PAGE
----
Ovulation Induction

Approximately 25% of infertile women have problems with ovulation. These include the inability to produce fully matured eggs or failure to “ovulate” (release) an egg. The inability to produce and/or release eggs is called anovulation. Fertility specialists use a group of medications, often called “fertility drugs,” to temporarily correct ovulatory problems and increase a woman’s chance for pregnancy. Fertility drugs may be used to correct other fertility problems such as improving the lining of the uterus (endometrium) in addition to inducing ovulation. In certain circumstances, these medications also may be used to stimulate the development of multiple eggs, such as in an in vitro fertilization (IVF) cycle.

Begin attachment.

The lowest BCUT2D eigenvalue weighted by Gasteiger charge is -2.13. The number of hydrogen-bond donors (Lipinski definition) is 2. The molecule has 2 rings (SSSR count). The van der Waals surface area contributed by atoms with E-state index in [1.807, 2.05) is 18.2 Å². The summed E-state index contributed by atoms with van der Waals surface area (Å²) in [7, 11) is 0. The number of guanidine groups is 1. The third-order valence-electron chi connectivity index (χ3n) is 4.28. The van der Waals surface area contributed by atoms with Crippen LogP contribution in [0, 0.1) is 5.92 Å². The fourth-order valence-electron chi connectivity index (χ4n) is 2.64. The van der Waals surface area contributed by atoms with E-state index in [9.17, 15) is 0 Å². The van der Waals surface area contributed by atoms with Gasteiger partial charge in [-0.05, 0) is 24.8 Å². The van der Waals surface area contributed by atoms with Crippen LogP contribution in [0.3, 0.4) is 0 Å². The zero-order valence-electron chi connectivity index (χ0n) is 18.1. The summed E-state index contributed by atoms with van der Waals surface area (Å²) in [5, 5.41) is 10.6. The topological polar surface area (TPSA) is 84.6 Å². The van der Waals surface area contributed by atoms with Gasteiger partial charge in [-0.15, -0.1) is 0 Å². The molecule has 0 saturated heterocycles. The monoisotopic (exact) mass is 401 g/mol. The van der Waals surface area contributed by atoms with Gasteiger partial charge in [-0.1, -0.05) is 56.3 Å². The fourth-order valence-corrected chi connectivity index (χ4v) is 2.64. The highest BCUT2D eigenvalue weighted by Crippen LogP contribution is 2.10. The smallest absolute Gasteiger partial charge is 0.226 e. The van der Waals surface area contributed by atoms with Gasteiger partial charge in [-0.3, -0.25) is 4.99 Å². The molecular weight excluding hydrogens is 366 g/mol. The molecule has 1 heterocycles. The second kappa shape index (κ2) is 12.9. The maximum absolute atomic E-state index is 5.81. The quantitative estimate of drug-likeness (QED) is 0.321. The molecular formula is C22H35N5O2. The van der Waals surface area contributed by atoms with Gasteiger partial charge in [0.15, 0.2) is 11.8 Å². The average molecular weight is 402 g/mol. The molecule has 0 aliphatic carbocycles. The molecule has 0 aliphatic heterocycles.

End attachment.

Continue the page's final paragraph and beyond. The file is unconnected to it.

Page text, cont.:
Ovulation induction with fertility drugs is also commonly used in patients without ovulatory dysfunction to stimulate the ovaries to produce more than one mature follicle per cycle, leading to the release of multiple eggs. This controlled ovarian stimulation (COS), or superovulation, may be accomplished with either oral or injectable fertility medications. Superovulation, combined with either intercourse or intrauterine insemination (IUI), is an empiric strategy for the treatment of several forms of infertility. The intent is to develop several mature eggs in hopes that at least one egg will be fertilized and result in pregnancy. Controlled ovarian stimulation is also an important component of IVF treatment. Prior to ovulation induction with fertility drugs, it is recommended that a patient’s fallopian tube patency be confirmed by hysterosalpingogram (injection of a dye into the fallopian tubes) or laparoscopy. Patients with blocked fallopian tubes will not become pregnant with fertility drugs and should not undergo ovulation induction unless the purpose of the ovulation induction is to stimulate the ovaries in preparation for IVF. Also the male partner should have a semen analysis to help guide whether ovulation induction should be combined with intercourse, IUI, or IVF